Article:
Skoufis slams Hochul over “broken promises” in state budget (VIDEO)

ALBANY — In a 30-minute speech, State Senator James Skoufis (D, Cornwall) criticized fellow Democratic Governor Kathy Hochul for what he called “broken promises” to Orange County communities affected by 2023 flooding in the recently passed state budget . Skoufis believes that special funds should have been allocated in the budget to places affected by the storm, but that did not happen.

“On July 9, 2023, the east wing of Orange County was the epicenter of a massive storm that made national news,” he said. “The entire town of Highland Falls was wiped out.”

Skoufis said the small village of about 3,600 residents suffered damages totaling $37 million.

The day after the storm, Governor Hochul visited Highland Falls to survey the damage, talk to residents and meet with local officials. Hochul returned for a second time on July 18 to announce financial support. Skoufis says the pledged funds were for a “very small amount of state funding that ultimately helped very, very few people.”

In criticizing Hochul, Skoufis cited her July 18 speech in which she stated, “We are united in our commitment to not just be there the next day when all the attention is on a community and then walk away.”

Skoufis said Hochul’s support for Highland Falls was completely absent during the budget discussions and that the governor failed to implement a plan he put forward that would have delivered aid to the community. In a highly atypical move for a member of the majority party, Skoufis voted against the budget bill that included the missing aid for Orange County.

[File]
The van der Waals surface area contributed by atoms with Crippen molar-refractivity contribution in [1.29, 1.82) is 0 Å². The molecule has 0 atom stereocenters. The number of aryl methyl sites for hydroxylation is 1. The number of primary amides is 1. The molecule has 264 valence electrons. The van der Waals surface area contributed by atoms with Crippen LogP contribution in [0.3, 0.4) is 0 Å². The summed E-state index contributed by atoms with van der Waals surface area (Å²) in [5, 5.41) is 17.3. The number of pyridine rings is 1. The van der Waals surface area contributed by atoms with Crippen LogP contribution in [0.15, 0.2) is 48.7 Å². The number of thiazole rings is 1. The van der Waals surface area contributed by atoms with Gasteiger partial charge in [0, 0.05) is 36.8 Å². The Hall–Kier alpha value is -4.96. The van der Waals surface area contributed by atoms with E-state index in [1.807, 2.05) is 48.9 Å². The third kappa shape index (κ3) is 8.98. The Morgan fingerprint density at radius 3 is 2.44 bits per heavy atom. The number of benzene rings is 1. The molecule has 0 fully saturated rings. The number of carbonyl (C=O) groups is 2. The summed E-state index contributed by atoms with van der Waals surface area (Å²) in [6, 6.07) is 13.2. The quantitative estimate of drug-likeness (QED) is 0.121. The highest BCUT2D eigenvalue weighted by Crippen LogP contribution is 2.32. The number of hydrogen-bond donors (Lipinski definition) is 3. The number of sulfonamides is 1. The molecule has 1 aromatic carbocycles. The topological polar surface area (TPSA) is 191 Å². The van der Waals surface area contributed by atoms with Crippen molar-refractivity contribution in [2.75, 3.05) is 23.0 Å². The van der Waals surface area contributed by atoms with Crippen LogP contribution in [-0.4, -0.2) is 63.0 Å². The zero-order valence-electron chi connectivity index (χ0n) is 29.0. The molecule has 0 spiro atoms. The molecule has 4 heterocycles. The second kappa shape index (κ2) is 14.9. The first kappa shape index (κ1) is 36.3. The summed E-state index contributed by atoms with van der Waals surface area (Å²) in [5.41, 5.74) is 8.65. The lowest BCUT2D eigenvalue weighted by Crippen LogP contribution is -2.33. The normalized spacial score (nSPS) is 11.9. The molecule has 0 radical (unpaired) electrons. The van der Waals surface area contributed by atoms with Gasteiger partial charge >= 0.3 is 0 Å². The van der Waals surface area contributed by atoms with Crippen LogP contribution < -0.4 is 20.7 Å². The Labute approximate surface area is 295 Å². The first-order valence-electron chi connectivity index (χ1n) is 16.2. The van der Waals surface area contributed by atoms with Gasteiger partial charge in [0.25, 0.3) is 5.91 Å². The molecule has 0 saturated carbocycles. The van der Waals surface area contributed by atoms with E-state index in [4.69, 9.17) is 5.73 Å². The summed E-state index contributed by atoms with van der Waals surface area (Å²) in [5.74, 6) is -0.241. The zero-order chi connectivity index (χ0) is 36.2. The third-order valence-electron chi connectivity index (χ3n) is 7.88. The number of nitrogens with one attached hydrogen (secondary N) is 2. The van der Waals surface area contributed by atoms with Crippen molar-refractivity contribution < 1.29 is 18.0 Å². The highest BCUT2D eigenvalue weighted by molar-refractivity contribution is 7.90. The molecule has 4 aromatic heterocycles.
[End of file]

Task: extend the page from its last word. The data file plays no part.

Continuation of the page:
“While I have been proud to fight for the interests of local residents and taxpayers, the final 2024-2025 budget leaves too much on the table and blatantly ignores the needs of many New Yorkers,” Skoufis said. “The communities affected by last July’s catastrophic floods remain dry in this budget, despite the Governor’s earlier pledge to support them. I will not stop fighting to get the resources and funding we need to meet our obligations to my constituents.”

The federal government provided financial assistance to Highland Falls after the disaster, but not all costs associated with storm damage were covered. In the absence of government funding, municipalities would have to raise money through property taxes to cover unreimbursed expenses.